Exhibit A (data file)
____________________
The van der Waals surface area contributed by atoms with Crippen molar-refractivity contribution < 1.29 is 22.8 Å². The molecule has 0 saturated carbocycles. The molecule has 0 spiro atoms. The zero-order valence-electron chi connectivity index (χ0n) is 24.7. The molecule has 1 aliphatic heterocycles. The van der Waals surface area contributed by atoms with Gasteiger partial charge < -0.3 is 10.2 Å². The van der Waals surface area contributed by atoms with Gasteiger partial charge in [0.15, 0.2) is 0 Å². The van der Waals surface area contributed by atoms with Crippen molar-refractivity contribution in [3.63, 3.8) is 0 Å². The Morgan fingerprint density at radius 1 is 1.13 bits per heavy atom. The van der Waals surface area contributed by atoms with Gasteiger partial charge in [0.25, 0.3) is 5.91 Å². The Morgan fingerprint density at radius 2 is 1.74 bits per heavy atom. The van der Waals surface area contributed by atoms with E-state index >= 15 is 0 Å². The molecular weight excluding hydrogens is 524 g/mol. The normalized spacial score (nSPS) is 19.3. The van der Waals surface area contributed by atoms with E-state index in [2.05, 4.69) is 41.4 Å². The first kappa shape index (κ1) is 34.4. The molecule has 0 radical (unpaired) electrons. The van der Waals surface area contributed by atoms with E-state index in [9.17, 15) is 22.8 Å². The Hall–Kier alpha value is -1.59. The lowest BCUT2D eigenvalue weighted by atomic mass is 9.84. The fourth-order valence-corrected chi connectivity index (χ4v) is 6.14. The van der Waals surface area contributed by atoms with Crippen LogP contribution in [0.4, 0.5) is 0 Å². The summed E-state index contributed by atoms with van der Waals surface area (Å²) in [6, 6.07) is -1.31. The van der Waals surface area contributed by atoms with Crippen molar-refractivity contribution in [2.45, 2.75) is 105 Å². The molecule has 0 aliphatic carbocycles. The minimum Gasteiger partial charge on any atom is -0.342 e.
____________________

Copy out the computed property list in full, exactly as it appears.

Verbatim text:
The van der Waals surface area contributed by atoms with Crippen molar-refractivity contribution < 1.29 is 22.8 Å². The molecule has 0 saturated carbocycles. The molecule has 0 spiro atoms. The zero-order valence-electron chi connectivity index (χ0n) is 24.7. The molecule has 1 aliphatic heterocycles. The van der Waals surface area contributed by atoms with Gasteiger partial charge < -0.3 is 10.2 Å². The van der Waals surface area contributed by atoms with Gasteiger partial charge in [0.15, 0.2) is 0 Å². The van der Waals surface area contributed by atoms with Crippen molar-refractivity contribution in [3.63, 3.8) is 0 Å². The Morgan fingerprint density at radius 1 is 1.13 bits per heavy atom. The van der Waals surface area contributed by atoms with Gasteiger partial charge in [0.25, 0.3) is 5.91 Å². The Morgan fingerprint density at radius 2 is 1.74 bits per heavy atom. The van der Waals surface area contributed by atoms with E-state index >= 15 is 0 Å². The molecular weight excluding hydrogens is 524 g/mol. The normalized spacial score (nSPS) is 19.3. The van der Waals surface area contributed by atoms with E-state index in [2.05, 4.69) is 41.4 Å². The first kappa shape index (κ1) is 34.4. The molecule has 0 radical (unpaired) electrons. The van der Waals surface area contributed by atoms with E-state index in [9.17, 15) is 22.8 Å². The Hall–Kier alpha value is -1.59. The lowest BCUT2D eigenvalue weighted by atomic mass is 9.84. The fourth-order valence-corrected chi connectivity index (χ4v) is 6.14. The van der Waals surface area contributed by atoms with Crippen LogP contribution in [0.4, 0.5) is 0 Å². The summed E-state index contributed by atoms with van der Waals surface area (Å²) in [6, 6.07) is -1.31. The van der Waals surface area contributed by atoms with Crippen molar-refractivity contribution in [2.45, 2.75) is 105 Å². The molecule has 0 aliphatic carbocycles. The minimum Gasteiger partial charge on any atom is -0.342 e.